Facebook Pixel Adds First-Party Cookie Option
Facebook recently introduced a first-party cookie option for the Facebook Pixel, making them the latest digital platform to do so. This new feature automatically went into effect on October 24th, unless an advertiser opts-out via their pixel settings in Facebook’s Events Manager.
A cookie is a piece of code or file created by a website that has anonymous information about the visitor that can be used in a variety of ways. For example, a cookie can be used to remember a visitor’s recently viewed items or used to save information that is later leveraged to serve the most relevant ads.
Cookies are stored under the domain of the business that has written the code. For example, if a user visits a page, jaspersmarket.com/fruits and a cookie are written by jaspersmarket.com, then this cookie is considered a first-party cookie. However, when the cookie is written by another company, with a different domain, using code on the page, for example, facebook.com, then this is considered a third-party cookie. Generally, first-party cookies are more widely accepted by browsers and stored for longer, while within some browsers, third-party cookies are completely blocked.
Following similar changes from platforms like Microsoft and Google, this release is in response to many browsers disabling third-party cookies, which has impacted Facebook’s ability to track website activity across Apple’s Safari and (soon-to-be) Mozilla’s Firefox browsers. Apple’s Intelligent Tracking Prevention, which launched last year, blocked third-party cookies, meaning Facebook’s ability to measure conversions, optimize performance, and build audiences has been limited.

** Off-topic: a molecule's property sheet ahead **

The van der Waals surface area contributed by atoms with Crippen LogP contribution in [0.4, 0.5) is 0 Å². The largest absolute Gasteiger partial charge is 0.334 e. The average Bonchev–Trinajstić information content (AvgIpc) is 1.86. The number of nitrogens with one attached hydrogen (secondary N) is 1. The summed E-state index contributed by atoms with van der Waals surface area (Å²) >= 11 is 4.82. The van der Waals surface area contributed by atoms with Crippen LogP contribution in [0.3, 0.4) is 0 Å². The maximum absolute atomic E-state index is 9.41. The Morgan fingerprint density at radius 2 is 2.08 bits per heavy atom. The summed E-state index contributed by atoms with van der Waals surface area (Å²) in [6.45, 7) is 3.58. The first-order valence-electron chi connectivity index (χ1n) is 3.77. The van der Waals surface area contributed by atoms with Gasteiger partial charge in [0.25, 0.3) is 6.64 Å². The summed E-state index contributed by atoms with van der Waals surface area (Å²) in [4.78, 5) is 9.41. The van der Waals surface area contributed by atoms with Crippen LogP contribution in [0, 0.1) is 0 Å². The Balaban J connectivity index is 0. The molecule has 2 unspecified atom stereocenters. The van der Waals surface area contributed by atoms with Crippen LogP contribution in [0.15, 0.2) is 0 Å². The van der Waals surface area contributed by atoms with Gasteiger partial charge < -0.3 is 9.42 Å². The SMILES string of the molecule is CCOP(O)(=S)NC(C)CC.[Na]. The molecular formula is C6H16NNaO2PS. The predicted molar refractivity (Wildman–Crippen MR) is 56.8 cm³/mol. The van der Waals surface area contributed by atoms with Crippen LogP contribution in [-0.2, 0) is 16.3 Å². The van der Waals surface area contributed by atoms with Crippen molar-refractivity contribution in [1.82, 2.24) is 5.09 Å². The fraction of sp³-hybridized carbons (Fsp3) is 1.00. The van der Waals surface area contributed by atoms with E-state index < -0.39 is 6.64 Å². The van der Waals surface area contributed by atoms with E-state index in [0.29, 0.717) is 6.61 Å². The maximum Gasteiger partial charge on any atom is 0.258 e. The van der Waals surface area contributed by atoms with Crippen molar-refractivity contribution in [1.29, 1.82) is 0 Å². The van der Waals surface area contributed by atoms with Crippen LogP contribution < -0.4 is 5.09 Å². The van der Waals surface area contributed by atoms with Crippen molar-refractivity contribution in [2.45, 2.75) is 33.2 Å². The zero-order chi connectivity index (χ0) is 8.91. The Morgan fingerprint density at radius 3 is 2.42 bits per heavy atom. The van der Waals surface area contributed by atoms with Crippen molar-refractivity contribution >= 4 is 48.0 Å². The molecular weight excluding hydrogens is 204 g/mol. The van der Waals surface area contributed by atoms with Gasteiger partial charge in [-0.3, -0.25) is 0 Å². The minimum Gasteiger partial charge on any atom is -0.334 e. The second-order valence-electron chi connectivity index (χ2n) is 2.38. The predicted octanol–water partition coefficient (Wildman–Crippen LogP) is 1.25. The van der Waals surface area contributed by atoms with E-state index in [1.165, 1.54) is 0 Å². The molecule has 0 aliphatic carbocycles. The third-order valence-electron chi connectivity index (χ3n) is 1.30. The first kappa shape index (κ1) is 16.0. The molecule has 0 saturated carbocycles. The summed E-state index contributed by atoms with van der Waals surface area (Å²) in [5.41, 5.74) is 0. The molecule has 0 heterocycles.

With this new feature, when a user clicks on an ad served by Facebook, a unique string of numbers will be tacked onto the URL of the landing page, which allows the cookies to be written into the browser. This first-party relationship will allow brands and advertisers to receive higher-quality information as well as have access to this information over a longer period of time; helping to improve frequency tracking among other analytics. None of these changes should have any effect on any other existing tracking already included within your URLs or on your website.
For those who choose to opt-out, access to Facebook’s ad products will not change in any way, but they may find that the reporting and granularity of data will become more affected over time as additional browsers continue to make changes to block third-party cookies.
Overall, unless brands have a pre-existing concern about data privacy due to the nature of their industry (ex. financial, medical, etc.), the implementation of the first-party cookie tracking through Facebook’s pixel appears to have minimal to no disadvantages to existing strategy or execution.
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By opting-in, reporting and analytics will be improved and will help to safeguard against degradation of data from any other browsers that choose to implement third-party cookie blockers. Further, advertisers also have the ability to opt-out at any time, in which no further cookies would be created and any already established cookies would gradually age out of their 90-day time-to-live (TTL) limit.
Posted by Lauren Lyster
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